Neurologic Toll of Celiac Disease

A recent prospective cohort study (M Hadjivassiliou et al. Clin Gastroenterol Hepatol 2019; 17: 2678-86) shows an alarmingly-high level of neurologic deficits in 100 consecutive adults (mean age 43 years) with a new diagnosis of celiac disease.

Key findings:

  • Gait instability in 24%
  • Persistent sensory symptoms in 12%; peripheral neuropathy was identified in 2%
  • Frequent headaches in 42%
  • Abnormal results from Brain MRI in 60%; 25% had brain white matter lesions beyond expectation for age group and 46% had abnormal MR spectroscopy of the cerebellum
  • Anti-TG6 antibodies were detected in 40% of patients and this subgroup had significant atrophy of subcortical brain regions compared to patients who were Anti-TG6 antibody-negative

Some neurologic findings improve on a gluten-free diet (GFD).  In previous studies of patients with CD and headaches, 75-80% improved or subsided after a year of strict adherence to a GFD.

My take: This study indicates that early diagnosis of celiac disease along with strict adherence to a gluten-free diet is likely to prevent permanent neurologic disability.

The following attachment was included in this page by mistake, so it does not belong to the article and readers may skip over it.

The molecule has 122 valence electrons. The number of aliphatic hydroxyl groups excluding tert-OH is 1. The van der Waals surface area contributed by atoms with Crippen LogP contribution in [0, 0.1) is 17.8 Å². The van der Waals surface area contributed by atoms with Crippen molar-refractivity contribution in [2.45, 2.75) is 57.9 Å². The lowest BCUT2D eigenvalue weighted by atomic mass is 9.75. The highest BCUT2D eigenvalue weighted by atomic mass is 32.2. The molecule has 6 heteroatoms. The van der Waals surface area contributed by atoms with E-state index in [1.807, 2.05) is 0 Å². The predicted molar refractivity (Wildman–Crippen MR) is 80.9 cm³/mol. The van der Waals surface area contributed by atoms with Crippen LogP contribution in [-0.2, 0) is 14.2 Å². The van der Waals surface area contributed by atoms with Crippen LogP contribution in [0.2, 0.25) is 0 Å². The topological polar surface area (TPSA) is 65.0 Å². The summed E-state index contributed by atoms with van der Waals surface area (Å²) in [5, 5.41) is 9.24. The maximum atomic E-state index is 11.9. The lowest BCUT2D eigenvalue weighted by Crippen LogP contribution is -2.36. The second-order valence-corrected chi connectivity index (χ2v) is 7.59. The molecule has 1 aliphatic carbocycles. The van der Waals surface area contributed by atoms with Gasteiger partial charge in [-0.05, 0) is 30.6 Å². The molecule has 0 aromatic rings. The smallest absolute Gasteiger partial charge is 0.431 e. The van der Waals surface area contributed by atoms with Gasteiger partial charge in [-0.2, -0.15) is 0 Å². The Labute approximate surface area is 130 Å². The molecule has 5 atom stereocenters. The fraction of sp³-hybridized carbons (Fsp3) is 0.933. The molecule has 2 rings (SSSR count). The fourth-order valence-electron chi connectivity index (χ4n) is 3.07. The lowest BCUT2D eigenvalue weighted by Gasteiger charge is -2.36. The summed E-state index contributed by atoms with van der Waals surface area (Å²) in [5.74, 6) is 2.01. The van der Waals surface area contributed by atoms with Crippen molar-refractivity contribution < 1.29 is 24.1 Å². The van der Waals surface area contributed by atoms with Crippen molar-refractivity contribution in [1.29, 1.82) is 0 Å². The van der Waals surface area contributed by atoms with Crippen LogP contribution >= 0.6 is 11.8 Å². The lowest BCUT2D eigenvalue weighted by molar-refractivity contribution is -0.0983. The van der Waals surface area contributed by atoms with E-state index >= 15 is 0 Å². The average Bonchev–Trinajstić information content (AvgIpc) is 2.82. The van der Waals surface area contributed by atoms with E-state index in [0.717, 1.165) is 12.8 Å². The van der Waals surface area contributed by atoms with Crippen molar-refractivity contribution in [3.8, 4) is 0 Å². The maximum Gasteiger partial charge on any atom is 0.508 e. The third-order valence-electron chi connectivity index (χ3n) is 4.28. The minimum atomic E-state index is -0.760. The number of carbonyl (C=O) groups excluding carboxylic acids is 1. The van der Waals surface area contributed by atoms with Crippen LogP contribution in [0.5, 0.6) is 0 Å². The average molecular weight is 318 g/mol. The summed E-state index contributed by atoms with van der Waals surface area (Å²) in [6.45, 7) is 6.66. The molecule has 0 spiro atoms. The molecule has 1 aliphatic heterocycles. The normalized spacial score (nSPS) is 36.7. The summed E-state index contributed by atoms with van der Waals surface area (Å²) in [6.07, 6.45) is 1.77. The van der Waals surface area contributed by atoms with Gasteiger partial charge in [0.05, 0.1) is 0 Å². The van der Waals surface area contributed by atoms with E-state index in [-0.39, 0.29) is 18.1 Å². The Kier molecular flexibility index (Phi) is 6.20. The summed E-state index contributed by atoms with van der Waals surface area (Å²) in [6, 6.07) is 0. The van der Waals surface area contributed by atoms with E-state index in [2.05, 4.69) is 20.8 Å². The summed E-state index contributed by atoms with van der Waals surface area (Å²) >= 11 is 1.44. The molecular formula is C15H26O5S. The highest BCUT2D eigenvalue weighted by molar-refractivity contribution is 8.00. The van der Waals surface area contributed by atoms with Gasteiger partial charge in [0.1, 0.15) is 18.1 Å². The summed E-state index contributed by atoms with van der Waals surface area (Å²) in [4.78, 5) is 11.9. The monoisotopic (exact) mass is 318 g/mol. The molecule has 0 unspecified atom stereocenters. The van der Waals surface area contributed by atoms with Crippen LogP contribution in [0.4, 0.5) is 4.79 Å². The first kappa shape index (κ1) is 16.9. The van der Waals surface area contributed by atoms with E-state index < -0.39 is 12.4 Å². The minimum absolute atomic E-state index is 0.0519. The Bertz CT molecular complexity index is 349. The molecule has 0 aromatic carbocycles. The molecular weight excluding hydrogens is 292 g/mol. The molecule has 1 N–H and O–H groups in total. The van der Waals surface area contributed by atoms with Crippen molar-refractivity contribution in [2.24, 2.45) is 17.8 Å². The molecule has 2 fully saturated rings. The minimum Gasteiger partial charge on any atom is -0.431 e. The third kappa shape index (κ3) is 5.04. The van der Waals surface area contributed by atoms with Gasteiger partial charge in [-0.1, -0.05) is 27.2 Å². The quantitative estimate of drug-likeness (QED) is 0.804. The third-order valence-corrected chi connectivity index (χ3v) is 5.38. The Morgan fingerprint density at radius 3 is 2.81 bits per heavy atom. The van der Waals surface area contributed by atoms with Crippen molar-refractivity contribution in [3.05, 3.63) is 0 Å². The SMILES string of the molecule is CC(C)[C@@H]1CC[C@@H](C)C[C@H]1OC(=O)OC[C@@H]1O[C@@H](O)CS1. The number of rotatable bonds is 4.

Related blog posts:

Something You Probably Have Not Seen with Celiac Disease and Headaches

An “image of the month” in the NEJM shows the association between celiac disease and occipital calcifications in a 24 year-old with a 10 year history of headaches, here’s the link: 

The course and explanation: Treatment with a gluten-free diet, folic acid supplementation, and carbamazepine was initiated, and the patient’s condition improved, with remission of all symptoms. The combination of celiac disease, epilepsy, and cerebral calcification is a rare condition known as the CEC syndrome. Folate malabsorption is a suggested mechanism


Also, there is a useful patient celiac education page from JAMA Pediatrics & University of Chicago: